Potential conflict of interest: Nothing to report.
Gender, fatty liver and GGT†
Article first published online: 23 JUN 2006
Copyright © 2006 American Association for the Study of Liver Diseases
Volume 44, Issue 1, pages 278–279, July 2006
How to Cite
Carulli, L., Lonardo, A., Lombardini, S., Marchesini, G. and Loria, P. (2006), Gender, fatty liver and GGT. Hepatology, 44: 278–279. doi: 10.1002/hep.21218
- Issue published online: 23 JUN 2006
- Article first published online: 23 JUN 2006
- MIUR (Ministero Istruzione Università e Ricerca Scientifica). Grant Number: PRIN 2004061213_001
To the Editor:
We would like to comment on the paper by Cammà et al.,1 who report on gender differences in hepatitis C virus (HCV)-related steatosis and on elevated gamma-glutamyl transferase (GGT) values as a predictor of poor response to antiviral treatment.1 In our opinion, these data could be better understood taking into account that HCV genotype 1-related steatosis closely resembles non-alcoholic fatty liver disease (NAFLD).2
Interestingly, in unselected consecutive subjects referred by General Practitioners for the evaluation of a “bright” liver at ultrasound scanning and enrolled in the POLISTENA study, NAFLD also displays a gender-dimorphic pattern. Indeed, in the majority of studies published in the 2000-2005 literature,3 it occurs more frequently in the male gender.4 It is amazing that our results, which were collected in a series recruited in the GPs offices in Modena,4 closely mirror those by Marchesini et al. in Bologna and Turin,5 in the context of metabolic and liver Units (Table 1). These data indicate that male patients with NAFLD are approximately 10 years younger than women with this condition. Women, though, tend to have a higher prevalence of metabolic derangements evaluated according to Adult Treatment Panel III.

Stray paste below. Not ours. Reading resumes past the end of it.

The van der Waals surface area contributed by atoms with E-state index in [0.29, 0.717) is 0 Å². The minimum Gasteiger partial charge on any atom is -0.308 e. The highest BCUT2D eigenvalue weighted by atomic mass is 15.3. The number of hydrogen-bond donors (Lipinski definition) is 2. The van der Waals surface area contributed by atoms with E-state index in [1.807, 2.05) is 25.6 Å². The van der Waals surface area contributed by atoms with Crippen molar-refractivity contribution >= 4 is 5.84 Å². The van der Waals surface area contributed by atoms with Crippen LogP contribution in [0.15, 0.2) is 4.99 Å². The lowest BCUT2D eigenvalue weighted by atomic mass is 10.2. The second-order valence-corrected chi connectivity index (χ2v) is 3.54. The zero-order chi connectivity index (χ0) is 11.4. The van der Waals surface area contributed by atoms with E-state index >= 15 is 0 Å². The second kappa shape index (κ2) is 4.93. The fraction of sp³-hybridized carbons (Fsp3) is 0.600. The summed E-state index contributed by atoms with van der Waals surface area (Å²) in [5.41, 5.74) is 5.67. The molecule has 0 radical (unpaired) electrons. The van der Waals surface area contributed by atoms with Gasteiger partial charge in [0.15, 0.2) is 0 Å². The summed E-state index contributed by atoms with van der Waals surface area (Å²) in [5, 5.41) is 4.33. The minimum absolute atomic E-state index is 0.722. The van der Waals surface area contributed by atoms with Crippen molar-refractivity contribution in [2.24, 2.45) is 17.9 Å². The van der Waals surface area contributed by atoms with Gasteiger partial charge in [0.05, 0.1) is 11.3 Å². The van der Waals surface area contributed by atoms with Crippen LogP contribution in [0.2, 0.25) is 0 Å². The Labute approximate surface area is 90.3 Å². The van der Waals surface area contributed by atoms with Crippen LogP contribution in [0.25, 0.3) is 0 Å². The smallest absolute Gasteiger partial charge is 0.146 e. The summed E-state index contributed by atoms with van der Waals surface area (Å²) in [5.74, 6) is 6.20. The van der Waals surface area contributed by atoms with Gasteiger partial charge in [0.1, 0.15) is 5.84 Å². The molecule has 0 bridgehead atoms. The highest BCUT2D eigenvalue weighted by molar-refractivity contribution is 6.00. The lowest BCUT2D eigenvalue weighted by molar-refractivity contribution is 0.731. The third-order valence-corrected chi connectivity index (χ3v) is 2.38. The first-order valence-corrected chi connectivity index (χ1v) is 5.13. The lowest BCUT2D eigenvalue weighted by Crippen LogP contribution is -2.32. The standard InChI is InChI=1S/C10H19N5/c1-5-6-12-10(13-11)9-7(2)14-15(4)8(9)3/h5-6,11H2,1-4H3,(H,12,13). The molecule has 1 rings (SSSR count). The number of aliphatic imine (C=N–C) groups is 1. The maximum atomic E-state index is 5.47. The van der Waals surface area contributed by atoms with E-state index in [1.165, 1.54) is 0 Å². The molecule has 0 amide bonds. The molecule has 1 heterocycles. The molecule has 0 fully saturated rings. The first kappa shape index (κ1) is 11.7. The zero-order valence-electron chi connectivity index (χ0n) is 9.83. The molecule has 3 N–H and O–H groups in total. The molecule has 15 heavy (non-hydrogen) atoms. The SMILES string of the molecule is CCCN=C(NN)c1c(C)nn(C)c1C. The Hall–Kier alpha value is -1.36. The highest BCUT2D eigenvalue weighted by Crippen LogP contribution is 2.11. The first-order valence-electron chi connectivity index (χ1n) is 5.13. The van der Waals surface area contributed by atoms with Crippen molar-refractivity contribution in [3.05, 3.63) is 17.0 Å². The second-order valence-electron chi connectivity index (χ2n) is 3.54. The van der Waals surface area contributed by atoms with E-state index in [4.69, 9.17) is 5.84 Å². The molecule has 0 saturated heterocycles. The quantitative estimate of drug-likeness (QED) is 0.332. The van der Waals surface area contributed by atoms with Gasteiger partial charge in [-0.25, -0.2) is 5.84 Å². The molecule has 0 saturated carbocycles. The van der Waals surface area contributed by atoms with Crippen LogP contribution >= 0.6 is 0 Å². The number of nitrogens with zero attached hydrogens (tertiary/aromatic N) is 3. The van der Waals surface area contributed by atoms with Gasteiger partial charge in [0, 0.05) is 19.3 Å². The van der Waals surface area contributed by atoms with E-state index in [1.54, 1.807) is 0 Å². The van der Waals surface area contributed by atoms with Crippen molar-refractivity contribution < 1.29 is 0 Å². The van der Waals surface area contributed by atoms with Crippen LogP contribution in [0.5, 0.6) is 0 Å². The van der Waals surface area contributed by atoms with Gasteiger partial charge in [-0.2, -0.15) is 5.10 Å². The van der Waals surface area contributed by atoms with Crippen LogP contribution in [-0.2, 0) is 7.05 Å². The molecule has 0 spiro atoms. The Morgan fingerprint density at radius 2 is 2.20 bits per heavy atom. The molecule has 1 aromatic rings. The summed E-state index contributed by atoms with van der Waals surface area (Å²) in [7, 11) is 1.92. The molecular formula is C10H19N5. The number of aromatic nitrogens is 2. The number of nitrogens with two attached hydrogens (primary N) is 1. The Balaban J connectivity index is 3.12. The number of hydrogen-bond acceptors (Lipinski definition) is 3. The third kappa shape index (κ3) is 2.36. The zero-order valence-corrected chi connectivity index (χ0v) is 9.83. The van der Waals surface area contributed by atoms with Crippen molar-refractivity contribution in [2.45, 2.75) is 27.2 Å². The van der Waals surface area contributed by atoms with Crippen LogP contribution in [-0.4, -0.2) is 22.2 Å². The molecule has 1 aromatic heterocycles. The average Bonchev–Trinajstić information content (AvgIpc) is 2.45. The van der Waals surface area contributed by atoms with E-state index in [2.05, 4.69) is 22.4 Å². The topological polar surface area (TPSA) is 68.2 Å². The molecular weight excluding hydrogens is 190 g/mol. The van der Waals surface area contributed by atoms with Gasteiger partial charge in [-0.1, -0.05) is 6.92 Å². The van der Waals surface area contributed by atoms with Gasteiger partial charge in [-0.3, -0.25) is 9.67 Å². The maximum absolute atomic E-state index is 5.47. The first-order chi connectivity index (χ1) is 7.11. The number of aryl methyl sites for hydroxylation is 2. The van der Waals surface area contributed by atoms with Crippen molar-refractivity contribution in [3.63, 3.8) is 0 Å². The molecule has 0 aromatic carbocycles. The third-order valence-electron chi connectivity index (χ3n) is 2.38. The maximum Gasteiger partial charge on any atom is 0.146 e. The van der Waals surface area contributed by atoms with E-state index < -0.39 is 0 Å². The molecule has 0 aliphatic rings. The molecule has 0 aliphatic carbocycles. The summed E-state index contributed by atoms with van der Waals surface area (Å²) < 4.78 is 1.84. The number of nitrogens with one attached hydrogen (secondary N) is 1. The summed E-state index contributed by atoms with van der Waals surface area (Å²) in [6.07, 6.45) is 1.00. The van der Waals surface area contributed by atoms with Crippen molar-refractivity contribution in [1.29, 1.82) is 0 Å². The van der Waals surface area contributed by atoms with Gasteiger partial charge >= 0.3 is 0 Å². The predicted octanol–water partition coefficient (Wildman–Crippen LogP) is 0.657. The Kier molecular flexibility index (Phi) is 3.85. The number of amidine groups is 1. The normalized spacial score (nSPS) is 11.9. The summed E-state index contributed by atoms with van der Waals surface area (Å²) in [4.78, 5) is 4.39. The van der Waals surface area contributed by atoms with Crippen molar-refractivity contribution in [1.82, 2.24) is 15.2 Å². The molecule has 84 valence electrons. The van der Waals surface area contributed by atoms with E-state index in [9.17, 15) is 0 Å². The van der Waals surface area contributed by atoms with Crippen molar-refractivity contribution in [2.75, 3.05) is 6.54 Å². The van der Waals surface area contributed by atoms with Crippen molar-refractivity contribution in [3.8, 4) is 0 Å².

|Age (yrs)||Modena||48.6 ± 1.0||43.3 ± 1.2||56.5 ± 1.1||.001|
|Bologna/Turin||42.1 ± 12.1||39.5 ± 11||54.7 ± 9.8||<.001|
|Waist circumference >102 cm (M), >88 cm (F) (%)||Modena||49.6||32.4||74.5||<.01|
|Aterial pressure ⩾ 130/85 mm Hg (%)||Modena||57.2||45.0||67.2||.039|
|Fasting glucose ⩾ 110mg/dL (%)||Modena||25.2||22.1||29.7||NS|
|HDL cholesterol <40 (M), <50 (F) (%)||Modena||45.5||41.8||50.8||NS|
|Triglycerides ⩾ 150 mg/dL (%)||Modena||45.9||44.1||48.4||NS|
|Metabolic Syndrome* (%)||Modena||36.3||26.3||50.8||.002|
It is tempting to speculate that the circulating levels of estrogens within a physiological range might be responsible for a “protective” effect on the development of steatosis (due to both NAFLD and, presumably, HCV genotype 1). This would imply that women in the fertile age are relatively spared from the development of steatosis and that this protection vanes after menopause similar to what happens for cardiovascular disease. These findings are also supported by the association of NAFLD with the use of the anti-estrogen tamoxifen,6 by the better profile of liver function enzymes in post-menopausal women taking hormone replacement therapy,7 and finally by the finding that estradiol improves insulin sensitivity,8 possibly preventing or reducing fat accumulation. In our opinion, gender differences in steatosis might also mirror derangements of other endocrine hormones, notably insulin, growth and thyroid hormones and cytokines, particularly adiponectin and leptin in NAFLD patients.3
As far as GGT is concerned, this enzyme might be a simple and reliable marker of insulin resistance both in obesity9 and in patients with NAFLD or HCV-related steatosis.10 It is well known that both alanine aminotransferase and, more closely, GGT predict the onset of type 2 diabetes in the general population.10 These observations fit with the finding that insulin resistance impairs the response to antiviral treatment,1 and lead us to conclude that elevated GGT, insulin resistance, and impaired response to antiviral treatment form an ominous triangle in the context of chronic HCV infection.
In conclusion, advances in the pathogenesis of NAFLD made over the past few years might give new clues to the understanding and, possibly, the treatment of HCV-associated steatosis.2
Lucia Carulli*, Amedeo Lonardo*, Silvia Lombardini*, Giulio Marchesini, Paola Loria*, * Department of Internal Medicine, University of Modena, Modena, Italy, “Alma Mater Studiorum”, Department of Internal Medicine & Gastroenterology, University of Bologna, Bologna, Italy.